Is decentralization a leading cause of policy failure or is it emblematic of deeper problems? First, prospective readers should be warned before reaching page 237 that it takes a bit of context setting before this question is directly addressed. When the thesis is confronted head on, the authors contend, for elected politicians, “decentralization was first and foremost about jobs” (238). They cite numerous examples where the political debate turned – not on bringing government closer to the people – but rather on the sharing of ‘political gold’, in the form of well-paying public service positions allocated across Nunavut to ‘decentralized communities’.
Policy failure in Nunavut is often reflexively blamed on decentralization, but the authors show there is little casual evidence to support these claims. For example, the entire government has struggled to attract civil servants in the licensed professions and technical fields, regardless of position location (e.g., 266 and 306). Issues with recruitment as well as staff housing and training have persisted in Iqaluit as much as in the decentralized communities. Even with a deconcentrated distribution of public service positions across the territory, the authors rightly point out that government decisions are still made by a small number of individuals in Iqaluit: the Executive Council. No quantity of clerks and technicians working across Nunavut’s communities could compete with the power of Cabinet government (282).
Hicks and White convincingly demonstrate that decentralization is too often a scapegoat for policy failure in Nunavut.
The second claim made by Hicks and White is that the real reason for the GN’s problems is “lack of competence, vision, and leadership among Nunavut’s political and bureaucratic elite.” The authors establish no problem definition or criteria to examine what constitutes insufficient competence, vision, and leadership. Moreover, two-thirds of the book is completed before this part of the thesis is tested.
In the last three chapters, those focused on the implementation and evaluation of decentralization, a number of the author’s observations refute their own thesis. For example, the authors contend: “Whatever the GN’s policy successes and failures, it cannot be said that its political and bureaucratic leadership lacked a clear, comprehensive, and ambitious programmatic philosophy” (240). Hicks and White observe that “the GN may be faulted for inadequacies in implementation but at least clear, strong policy goals were enshrined in legislation” (243). No one would dispute that there have been policy failures, “[b]ut these discouraging outcomes have not occurred for want of trying” (246). When it was pointed out early in the first government of Paul Okalik (1999-2004) that there was no dedicated minister or administrative body to oversee the decentralization effort, the Premier established a secretariat in his own department, led first by a senior official who went on to become a federal cabinet minister, and then by one who is currently the government’s Secretary to the Cabinet.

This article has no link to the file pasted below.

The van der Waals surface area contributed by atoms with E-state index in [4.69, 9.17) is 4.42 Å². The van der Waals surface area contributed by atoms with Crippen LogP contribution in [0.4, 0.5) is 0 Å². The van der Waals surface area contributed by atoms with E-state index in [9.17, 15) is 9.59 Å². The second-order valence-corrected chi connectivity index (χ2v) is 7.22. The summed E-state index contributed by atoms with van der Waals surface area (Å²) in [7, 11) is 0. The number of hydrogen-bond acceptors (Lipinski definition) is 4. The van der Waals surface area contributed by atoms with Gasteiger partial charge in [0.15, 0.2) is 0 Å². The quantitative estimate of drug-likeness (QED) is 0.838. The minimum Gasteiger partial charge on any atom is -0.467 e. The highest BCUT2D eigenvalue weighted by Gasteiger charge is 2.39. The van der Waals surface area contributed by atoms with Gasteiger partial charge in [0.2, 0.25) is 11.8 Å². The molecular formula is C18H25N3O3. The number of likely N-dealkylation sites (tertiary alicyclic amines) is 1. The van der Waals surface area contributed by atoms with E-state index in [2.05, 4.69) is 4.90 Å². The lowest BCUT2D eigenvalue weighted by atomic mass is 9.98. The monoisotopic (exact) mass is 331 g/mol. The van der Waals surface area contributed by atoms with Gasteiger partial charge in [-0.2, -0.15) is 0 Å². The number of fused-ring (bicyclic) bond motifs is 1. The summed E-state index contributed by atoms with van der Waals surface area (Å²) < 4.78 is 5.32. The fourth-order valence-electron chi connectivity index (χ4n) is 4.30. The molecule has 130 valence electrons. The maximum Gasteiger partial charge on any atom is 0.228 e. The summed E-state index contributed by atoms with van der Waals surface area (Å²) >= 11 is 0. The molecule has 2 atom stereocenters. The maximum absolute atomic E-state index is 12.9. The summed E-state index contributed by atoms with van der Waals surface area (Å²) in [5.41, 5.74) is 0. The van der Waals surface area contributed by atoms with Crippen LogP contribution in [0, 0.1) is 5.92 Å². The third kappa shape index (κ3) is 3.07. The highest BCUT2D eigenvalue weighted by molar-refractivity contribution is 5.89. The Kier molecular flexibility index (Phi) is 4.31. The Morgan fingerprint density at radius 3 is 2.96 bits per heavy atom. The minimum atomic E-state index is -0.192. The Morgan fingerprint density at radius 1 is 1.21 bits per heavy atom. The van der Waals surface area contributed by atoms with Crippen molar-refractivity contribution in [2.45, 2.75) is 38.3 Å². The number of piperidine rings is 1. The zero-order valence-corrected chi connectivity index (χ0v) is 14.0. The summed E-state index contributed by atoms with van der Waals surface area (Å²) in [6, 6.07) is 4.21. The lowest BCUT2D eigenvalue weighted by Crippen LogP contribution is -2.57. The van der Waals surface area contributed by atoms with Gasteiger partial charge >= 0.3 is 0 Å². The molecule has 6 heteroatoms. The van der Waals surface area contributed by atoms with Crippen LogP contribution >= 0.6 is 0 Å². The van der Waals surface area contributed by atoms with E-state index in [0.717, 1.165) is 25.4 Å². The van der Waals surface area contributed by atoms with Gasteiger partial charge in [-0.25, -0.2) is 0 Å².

Sometimes the analysis is simply contradictory. The “limited impact” of a 2002 consultant’s report is apparently “a reflection of the pervasive lack of critical thinking” in the territorial government (284). And yet, in the very next paragraph, the authors explain how, in the same month the report was issued, a deputy minister began to organize a workshop of senior managers affected by decentralization to discuss ways to learn how best to operate in a decentralized organizational structure (284). Moreover, in response to another consultant’s report on decentralization, issued nearly a decade later, the GN effectively abandoned “the original objectives underpinning the decentralized model” (300). Is all of this political and bureaucratic attention characteristic of “malaise” and “a clerk’s mentality” (287), or is it evidence of institutional learning and a willingness to adapt?
Perhaps other causes of policy failure noted by the authors deserve more rigorous testing. Alternative or competing explanations include insufficient investment in training and telecommunications infrastructure as well as unrealistically high expectations for the establishment of the GN.
This is no plea for abstraction. It is a desire to see the study of northern political institutions employ rigorous methodology to support its conclusions, and to use institutions such as decentralization or consensus government to question existing theories of government. Not doing the former risks influencing public opinion in a way that is unjust, even if unintended. Not doing the latter risks an unproductive and unrewarding narrowing of the study of northern politics.
David M. Brock
Deputy Secretary to Cabinet, Priorities & Planning
with the Government of the Northwest Territories.
*The views expressed here are his own.
- Henderson, Ailsa: Nunavut: Rethinking Political Culture(University of British Columbia Press, 2007).